Moral Maginot Lines

Gawande and Williams

Moral Maginot Lines

Gawande and Williams

Moral Maginot Lines
An email conversation about the news of the day.
March 16 1999 1:48 PM

Gawande and Williams

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Dear Marjorie,

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I don't know about yours, but my kids (3, 2, and 3 months) are adorable when they're sick. They cling like little koalas and sniffle and just in general need you. Sick spouses, on the other hand, are crabby, refuse to take advice, and try to boss you around. The combo must be chaos for you, but I hope still a cute one. As for medical advice, this may be somewhat technical, but if anyone barfs up blood or passes out on you or starts writhing in pain, you should probably get some help, no?

Now, regarding the Alpine gondola accident, maybe I'll soften up over time about the videotape the crew spirited away. But part of my firm reaction comes from a distinction we make in medicine between "judgment" errors and "normative" errors. On my first day of surgical residency, one of the senior surgeons sat me and the other new residents down and spelled out a very clear Maginot line for behavior. We could, indeed we would, make mistakes of ignorance, fatigue, faulty memory, inattention, stupidity, and so on. We should try our best and always work to reduce such errors of judgment, but they are human mistakes. To some irreducible extent, they cannot be avoided. But, he said, lying about patient care--especially something even remotely related to a mistake--would not be tolerated. It is a normative error, a violation of essential norms of professional behavior, norms that allow people to be trusted and teams to work safely. Even after I've seen a fellow resident get fired after years of training for just such a violation, I still think this distinction is right. It seems like we have a tendency to assume that terrible consequences (e.g., 20 dead skiers) must be the result of a commensurately monstrous behavior. But often it's the small, seemingly innocuous actions (stealing a possibly irrelevant videotape) that are the most troubling.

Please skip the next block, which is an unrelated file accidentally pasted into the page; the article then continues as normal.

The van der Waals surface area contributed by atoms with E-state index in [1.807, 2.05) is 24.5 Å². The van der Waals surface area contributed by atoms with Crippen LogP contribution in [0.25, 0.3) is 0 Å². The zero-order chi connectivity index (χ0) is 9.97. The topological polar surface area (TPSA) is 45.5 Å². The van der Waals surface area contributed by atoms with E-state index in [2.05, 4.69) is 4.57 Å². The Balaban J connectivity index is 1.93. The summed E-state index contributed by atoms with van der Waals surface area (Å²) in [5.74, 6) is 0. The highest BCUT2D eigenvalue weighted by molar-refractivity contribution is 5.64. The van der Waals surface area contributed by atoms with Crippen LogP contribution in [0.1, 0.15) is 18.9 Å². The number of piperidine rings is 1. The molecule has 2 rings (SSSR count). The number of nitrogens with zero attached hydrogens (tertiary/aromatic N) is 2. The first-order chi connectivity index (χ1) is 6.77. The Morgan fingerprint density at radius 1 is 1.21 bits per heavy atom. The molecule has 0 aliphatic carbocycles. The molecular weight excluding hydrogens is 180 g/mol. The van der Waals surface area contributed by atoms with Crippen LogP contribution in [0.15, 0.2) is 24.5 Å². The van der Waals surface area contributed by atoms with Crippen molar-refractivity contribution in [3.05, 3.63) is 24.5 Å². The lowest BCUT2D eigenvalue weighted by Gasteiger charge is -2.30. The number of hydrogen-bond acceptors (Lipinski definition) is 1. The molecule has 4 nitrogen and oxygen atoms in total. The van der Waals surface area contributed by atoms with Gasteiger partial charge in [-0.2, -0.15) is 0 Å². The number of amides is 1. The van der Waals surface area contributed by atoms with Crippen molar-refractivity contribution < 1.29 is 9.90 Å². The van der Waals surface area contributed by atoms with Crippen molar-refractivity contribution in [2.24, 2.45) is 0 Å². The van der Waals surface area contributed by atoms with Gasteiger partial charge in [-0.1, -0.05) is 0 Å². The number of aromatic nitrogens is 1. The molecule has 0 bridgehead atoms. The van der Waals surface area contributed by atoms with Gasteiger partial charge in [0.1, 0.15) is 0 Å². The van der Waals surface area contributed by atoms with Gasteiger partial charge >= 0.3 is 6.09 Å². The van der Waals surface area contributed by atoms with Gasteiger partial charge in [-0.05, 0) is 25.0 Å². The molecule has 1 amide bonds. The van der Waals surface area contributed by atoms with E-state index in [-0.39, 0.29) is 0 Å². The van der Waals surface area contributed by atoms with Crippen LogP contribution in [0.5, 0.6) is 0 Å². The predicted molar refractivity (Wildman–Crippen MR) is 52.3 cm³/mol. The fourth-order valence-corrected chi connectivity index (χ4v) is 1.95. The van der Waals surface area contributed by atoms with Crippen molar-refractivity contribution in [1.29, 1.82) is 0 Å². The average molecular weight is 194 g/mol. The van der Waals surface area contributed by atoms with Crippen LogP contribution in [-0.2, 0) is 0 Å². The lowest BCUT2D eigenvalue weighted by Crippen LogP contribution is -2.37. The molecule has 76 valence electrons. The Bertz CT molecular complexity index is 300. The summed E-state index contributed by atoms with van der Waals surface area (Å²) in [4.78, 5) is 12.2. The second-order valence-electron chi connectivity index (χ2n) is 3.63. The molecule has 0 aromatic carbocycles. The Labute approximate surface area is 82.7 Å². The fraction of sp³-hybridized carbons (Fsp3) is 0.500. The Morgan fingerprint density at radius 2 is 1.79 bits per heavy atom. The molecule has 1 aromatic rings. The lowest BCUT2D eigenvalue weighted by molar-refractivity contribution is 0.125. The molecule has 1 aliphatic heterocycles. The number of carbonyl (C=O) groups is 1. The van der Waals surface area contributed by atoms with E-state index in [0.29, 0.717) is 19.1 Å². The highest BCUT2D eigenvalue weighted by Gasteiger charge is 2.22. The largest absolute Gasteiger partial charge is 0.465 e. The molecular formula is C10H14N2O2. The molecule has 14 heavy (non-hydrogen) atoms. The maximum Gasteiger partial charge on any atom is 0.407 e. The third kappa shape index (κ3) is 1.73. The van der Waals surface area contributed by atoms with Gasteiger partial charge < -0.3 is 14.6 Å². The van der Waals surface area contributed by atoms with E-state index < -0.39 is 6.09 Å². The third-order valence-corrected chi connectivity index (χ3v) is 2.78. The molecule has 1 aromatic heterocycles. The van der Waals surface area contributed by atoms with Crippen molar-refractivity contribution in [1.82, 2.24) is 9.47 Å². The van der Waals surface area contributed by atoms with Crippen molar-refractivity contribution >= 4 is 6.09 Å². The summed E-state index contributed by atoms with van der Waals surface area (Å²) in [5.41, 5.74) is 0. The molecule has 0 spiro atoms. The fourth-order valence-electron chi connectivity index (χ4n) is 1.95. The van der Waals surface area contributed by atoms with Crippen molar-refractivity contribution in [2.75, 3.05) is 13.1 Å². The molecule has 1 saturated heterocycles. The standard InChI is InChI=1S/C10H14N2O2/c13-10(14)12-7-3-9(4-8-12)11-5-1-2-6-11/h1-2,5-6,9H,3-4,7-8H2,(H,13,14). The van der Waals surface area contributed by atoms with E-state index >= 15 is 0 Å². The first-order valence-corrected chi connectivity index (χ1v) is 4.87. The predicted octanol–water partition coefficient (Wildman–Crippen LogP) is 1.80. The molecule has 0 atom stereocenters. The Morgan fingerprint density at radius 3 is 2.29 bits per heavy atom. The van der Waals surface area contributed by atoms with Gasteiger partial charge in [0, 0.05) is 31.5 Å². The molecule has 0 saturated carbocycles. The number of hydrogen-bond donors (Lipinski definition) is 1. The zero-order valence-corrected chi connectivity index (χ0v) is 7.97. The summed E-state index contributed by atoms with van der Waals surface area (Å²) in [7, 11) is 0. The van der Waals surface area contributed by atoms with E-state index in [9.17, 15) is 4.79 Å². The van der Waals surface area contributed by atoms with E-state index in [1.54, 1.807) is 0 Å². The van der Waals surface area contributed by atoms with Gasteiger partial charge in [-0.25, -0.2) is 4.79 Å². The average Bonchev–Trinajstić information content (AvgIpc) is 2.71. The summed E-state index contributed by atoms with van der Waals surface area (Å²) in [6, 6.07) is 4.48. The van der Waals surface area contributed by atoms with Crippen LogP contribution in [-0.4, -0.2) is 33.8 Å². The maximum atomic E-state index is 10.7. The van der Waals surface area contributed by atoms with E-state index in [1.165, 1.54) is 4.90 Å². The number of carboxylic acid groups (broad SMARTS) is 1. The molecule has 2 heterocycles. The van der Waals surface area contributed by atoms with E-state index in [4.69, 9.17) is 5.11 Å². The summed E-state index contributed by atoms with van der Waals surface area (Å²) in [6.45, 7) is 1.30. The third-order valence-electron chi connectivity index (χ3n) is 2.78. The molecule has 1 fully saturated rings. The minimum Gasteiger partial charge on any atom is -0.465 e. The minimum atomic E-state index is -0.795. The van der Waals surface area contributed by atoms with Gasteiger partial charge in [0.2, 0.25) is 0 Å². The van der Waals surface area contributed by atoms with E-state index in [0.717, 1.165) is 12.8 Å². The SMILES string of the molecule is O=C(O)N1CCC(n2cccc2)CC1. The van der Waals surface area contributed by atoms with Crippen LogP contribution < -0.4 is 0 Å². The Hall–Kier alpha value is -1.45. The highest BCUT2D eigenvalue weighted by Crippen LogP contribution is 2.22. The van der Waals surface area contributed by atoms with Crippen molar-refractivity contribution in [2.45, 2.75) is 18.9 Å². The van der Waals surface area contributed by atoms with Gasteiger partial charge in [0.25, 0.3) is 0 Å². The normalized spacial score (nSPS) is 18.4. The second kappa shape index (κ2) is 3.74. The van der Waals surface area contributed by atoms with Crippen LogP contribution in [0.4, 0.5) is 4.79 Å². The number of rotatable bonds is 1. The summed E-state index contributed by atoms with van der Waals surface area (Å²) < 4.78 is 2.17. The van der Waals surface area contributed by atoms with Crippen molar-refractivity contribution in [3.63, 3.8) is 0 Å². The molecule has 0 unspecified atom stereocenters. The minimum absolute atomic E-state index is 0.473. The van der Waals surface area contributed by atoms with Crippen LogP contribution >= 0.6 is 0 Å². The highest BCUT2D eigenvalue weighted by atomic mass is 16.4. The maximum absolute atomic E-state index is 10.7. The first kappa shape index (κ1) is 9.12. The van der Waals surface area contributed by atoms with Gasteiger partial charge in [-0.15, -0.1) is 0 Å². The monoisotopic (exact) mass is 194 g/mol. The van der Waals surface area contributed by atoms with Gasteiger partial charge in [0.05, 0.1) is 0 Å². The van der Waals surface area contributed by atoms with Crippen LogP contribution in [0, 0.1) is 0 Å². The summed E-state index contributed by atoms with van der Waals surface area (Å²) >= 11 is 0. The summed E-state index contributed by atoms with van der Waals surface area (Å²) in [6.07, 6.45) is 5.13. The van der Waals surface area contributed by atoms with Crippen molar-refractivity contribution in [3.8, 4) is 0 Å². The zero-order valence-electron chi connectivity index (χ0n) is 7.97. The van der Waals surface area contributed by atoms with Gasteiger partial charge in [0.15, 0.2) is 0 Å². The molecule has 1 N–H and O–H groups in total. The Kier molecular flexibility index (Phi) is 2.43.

Here's where it gets hard: Most areas of life are not like doing surgery or piloting airplanes. Lying is sometimes OK, even essential, as the philosopher Sissela Bok has pointed out in her book about lying. Certainly, maintaining unambiguous lines for acceptable sexual behavior (unlike professional behavior) is either impossible or self-defeating. If one of the cardiac surgeons at my hospital were having an affair with a young surgical intern, it would be disturbing, and his wife might have something to say about it. Perhaps the affair, like many things, even distracts him from providing the best patient care. But I still don't think that would be any of the hospital's business, and I certainly don't think he should be fired. In the medical context, it just wouldn't constitute a high crime or misdemeanor. And if your editor were ... ?

Atul

Atul Gawande has written about medicine for The New Yorker and Slate, is a surgical resident in Boston, and is a fellow at the Harvard School of Public Health. Marjorie Williams is a contributing editor at Vanity Fair.